39. David Stremme (-1294): An average finish of 28.0 in six races – not even the loquacious Tom Bowles will be able to write anything about this dude. Grade: E.
Tom’s Take: Danny, what the heck is this “E” business? What goes on over on the other side of the Atlantic? Here in America, “E” means excellent … and Stremme is far from it. Driving for a team that purportedly has more checks bouncing than one could count, simply surviving to the end of the next stretch would have to be considered a moral victory. Just don’t expect any actual results, OK? Grade: D.
12. Martin Truex, Jr. (-334): It’s been a pretty solid first 12 races in the NAPA car with his new organization for Truex. He’s a threat to make the Chase, for sure, but if I was a betting man, I’d guess he’ll fall a little short. Grade: B.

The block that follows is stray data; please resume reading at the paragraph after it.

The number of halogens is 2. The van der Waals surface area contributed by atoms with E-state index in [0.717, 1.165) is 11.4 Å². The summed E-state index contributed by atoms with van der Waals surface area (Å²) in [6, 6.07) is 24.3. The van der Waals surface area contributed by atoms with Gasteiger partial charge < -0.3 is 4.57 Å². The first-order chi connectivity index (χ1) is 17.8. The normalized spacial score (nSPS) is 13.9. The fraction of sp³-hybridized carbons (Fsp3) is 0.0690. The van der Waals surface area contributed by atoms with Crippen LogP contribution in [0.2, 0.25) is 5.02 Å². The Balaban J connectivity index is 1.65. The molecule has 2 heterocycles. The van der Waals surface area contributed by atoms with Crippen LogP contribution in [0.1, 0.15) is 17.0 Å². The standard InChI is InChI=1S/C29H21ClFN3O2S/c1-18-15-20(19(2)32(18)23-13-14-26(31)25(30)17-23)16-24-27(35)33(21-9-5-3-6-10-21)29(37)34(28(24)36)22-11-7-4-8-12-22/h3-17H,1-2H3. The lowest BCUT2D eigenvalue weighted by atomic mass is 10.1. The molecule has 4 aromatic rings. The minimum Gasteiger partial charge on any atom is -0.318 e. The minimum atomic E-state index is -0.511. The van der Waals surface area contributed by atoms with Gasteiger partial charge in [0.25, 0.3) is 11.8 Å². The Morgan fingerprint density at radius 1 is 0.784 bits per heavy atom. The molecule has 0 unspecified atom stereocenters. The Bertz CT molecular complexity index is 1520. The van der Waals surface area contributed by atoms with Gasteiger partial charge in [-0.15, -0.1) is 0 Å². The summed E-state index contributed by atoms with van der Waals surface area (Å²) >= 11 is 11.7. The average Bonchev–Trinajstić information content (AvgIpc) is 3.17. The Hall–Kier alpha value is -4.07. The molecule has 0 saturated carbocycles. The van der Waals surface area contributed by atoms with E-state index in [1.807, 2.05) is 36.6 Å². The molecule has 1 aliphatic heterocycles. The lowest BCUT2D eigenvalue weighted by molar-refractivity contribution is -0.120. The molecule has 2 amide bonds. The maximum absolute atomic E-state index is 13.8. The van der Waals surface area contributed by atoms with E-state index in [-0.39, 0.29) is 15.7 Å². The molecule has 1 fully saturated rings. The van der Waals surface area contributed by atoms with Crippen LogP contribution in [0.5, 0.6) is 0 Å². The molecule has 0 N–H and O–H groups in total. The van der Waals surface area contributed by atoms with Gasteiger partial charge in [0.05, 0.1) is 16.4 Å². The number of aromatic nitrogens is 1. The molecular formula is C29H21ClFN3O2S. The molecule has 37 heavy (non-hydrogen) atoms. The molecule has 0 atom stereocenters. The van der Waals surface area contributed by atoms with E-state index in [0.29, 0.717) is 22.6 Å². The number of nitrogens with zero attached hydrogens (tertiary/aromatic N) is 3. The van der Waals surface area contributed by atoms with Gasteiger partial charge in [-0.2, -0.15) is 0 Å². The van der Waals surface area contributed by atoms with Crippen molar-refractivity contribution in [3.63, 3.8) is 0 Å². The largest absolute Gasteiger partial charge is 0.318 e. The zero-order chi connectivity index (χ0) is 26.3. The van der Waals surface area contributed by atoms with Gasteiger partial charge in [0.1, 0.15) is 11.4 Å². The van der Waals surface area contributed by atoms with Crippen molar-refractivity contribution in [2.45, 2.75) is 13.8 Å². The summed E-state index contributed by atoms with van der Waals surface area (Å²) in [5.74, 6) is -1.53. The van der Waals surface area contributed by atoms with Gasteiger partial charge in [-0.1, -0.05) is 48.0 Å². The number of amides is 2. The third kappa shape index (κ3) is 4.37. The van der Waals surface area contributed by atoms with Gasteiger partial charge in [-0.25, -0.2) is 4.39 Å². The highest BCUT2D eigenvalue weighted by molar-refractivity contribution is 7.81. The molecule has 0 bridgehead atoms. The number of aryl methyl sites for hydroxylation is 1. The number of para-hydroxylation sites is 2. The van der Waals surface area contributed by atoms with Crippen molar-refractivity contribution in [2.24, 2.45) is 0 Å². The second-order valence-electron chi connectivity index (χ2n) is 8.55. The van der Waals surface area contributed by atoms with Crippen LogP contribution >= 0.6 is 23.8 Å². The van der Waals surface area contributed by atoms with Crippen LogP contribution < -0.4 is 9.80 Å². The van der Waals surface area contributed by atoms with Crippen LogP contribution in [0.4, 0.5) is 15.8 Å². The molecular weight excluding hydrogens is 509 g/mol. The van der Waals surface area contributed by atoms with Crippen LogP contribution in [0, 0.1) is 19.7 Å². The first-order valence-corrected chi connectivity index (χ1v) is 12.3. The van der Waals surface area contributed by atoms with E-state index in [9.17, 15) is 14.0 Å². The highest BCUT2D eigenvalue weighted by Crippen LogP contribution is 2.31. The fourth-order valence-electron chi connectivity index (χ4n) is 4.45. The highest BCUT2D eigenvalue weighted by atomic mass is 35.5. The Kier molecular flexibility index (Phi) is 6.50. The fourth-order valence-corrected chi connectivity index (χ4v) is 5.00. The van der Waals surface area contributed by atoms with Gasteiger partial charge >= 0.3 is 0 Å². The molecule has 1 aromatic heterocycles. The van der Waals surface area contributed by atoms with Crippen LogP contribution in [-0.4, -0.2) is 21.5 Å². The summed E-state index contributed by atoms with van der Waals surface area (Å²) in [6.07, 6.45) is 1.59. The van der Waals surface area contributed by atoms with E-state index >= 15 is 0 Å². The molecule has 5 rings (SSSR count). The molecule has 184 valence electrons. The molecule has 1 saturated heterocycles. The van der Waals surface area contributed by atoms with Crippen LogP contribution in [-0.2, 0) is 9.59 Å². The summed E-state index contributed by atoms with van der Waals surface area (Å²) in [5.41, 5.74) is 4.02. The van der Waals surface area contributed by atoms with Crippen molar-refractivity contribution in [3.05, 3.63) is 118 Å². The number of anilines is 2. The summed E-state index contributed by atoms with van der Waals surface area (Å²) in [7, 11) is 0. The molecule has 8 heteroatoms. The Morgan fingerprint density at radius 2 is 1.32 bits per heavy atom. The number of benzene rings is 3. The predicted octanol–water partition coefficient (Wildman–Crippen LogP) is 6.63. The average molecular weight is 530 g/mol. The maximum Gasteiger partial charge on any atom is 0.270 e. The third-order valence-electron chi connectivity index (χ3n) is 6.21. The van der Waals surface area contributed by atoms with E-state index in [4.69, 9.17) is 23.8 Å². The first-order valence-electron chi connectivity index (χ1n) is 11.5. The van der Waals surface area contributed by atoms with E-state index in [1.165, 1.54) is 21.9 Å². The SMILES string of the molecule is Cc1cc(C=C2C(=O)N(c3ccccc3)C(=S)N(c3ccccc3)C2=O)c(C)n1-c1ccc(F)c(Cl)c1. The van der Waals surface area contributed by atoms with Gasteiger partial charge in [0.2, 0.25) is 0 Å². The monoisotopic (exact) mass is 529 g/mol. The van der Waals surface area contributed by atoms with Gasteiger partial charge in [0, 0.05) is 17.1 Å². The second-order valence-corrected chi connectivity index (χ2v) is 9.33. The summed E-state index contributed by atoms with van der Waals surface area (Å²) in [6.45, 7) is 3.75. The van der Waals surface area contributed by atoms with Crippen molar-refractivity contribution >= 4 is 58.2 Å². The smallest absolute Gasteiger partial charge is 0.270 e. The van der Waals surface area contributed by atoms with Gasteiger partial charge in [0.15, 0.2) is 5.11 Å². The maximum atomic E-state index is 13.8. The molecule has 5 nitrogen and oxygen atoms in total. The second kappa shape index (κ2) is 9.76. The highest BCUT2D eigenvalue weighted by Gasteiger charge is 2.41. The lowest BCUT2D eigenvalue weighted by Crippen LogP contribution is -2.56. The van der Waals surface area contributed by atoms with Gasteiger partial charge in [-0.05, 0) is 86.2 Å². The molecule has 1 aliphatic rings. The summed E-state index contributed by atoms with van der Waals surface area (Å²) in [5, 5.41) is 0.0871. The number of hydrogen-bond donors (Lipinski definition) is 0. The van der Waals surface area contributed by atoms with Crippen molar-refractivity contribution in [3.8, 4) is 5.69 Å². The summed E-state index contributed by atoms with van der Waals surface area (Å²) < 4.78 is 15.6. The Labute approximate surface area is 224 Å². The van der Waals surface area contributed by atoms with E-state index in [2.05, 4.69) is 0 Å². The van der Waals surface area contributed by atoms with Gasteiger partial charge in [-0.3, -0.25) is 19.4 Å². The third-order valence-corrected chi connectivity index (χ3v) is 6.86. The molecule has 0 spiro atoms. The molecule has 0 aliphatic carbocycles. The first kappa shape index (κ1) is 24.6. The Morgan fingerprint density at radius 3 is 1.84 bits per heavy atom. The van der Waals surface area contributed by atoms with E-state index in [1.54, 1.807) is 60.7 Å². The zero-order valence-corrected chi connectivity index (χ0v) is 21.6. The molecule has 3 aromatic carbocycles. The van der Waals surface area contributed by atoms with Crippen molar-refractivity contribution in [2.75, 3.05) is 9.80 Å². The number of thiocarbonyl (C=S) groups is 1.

Tom’s Take: Easily one of the pleasant surprises of the new season. Truex and crew chief Pat Tryson have really built a solid chemistry around each other, turning around a team that languished for years under driver/owner Michael Waltrip. He may not know how to sing karaoke, but four top-10s combined with Tryson’s experience have them building a foundation for a deep run towards the Chase. Grade: B+.
27. Brian Vickers (-610): It’s not been a banner year for the man who made his first Chase in 2009. With just three top-10 runs in 11 races, and now with the blood clot situation, it looks like his Chase hopes for 2010 look well and truly scuppered. Get well soon, Mr. Vickers. Grade: C+.
Tom’s Take: Everything changes with a health scare that could change Vickers’ life forever. Best wishes to one of the sport’s quality drivers, and a little bit of advice: stay out of the car! Better to let this one heal a few weeks than risk it when your future and perhaps your life is at stake on Coumadin. That’s my biggest fear; not that the team can’t turn it around, but that its driver marches back too soon, wrecks, and encounters a serious physical problem that could turn things into an even bigger mess. Grade: C.